A close look at the moon, space traffic and electric air transportation


Our cover story about the possible Artemis III landing zones is in keeping with our goal of shedding light on the work of those who are shaping the future of aerospace. The scientists involved with the zone selection will have a big hand in deciding where NASA eventually attempts to establish the first permanent human presence on the moon. I came away from the story sensitive to what sounds like a dilemma: The equatorial region affords plenty of sunlight for conversion to electricity along with hospitable terrain for explorers, but there is strong evidence that the south polar region could hold water ice in its permanently shadowed craters, and this ice could become a resource for settlers to create air and rocket propellant. Our description of the rugged terrain got me wondering just how hard it might be to mine that ice. That made me recall that the south and its craters might not be the only place to find exploitable resources. If you Google “Walking on rocket propellant,” you will find an article from our April 2021 issue that points this out.

Of course, no one can get to the moon without passing through low-Earth orbit, and if we neglect our role as stewards of LEO, the resulting collisions among spacecraft and debris could severely complicate our ability to reach deep space — that is, if we can get out at all. In the pages ahead, experts suggest a variety of possible solutions. In “Speaking up about ‘best practices’ for space safety,” executives from Iridium, OneWeb and SpaceX introduce us to the safe-behavior guide released through AIAA. In “What pilots and sea captains can teach us about collision avoidance,” the MITRE Corp. implores us to remember that we don’t need to start from zero to manage space traffic. And in his monthly column, Moriba Jah suggests a way to financially incentivize environmentally responsible behavior in space. The roots of a better path are probably contained in these articles.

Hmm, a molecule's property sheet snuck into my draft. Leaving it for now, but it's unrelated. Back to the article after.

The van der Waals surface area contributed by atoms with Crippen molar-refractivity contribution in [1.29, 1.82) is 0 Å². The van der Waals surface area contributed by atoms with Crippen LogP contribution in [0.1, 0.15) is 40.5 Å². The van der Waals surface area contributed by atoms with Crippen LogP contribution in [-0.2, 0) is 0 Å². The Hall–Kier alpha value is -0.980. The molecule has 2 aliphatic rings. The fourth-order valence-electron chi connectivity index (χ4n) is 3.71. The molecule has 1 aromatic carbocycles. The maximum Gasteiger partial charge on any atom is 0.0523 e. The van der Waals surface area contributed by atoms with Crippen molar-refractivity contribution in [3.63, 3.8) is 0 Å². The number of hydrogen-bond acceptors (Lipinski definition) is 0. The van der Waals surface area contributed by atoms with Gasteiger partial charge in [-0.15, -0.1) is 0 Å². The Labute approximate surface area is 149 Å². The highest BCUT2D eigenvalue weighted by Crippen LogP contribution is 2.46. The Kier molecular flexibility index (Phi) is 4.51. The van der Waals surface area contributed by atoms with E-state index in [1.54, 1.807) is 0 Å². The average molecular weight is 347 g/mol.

In aeronautics, the coming breed of electric rotorcraft probably won’t be the only mode of electric air travel. As described on our R&D page, Canadian airline Harbour Air is making progress toward a fully electric version of the famous de Havilland  Beaver seaplanes.  Also, the authors of the opinion article, “The unexpected reasons to invest in advanced air mobility,” argue that one doesn’t have to be sure that a technological revolution is afoot to invest in development of these odd-looking electric designs.

The reporting in this issue has me thinking about what we should explore next on these topics. We love suggestions. 


Ben Iannotta

About Ben Iannotta

Ben keeps the magazine and its news coverage on the cutting edge of journalism. He began working for the magazine in the 1990s as a freelance contributor and became editor-in-chief in 2013. He was editor of C4ISR Journal and has written for Air & Space Smithsonian, New Scientist, Popular Mechanics, Reuters and Space News.

A close look at the moon, space traffic and electric air transportation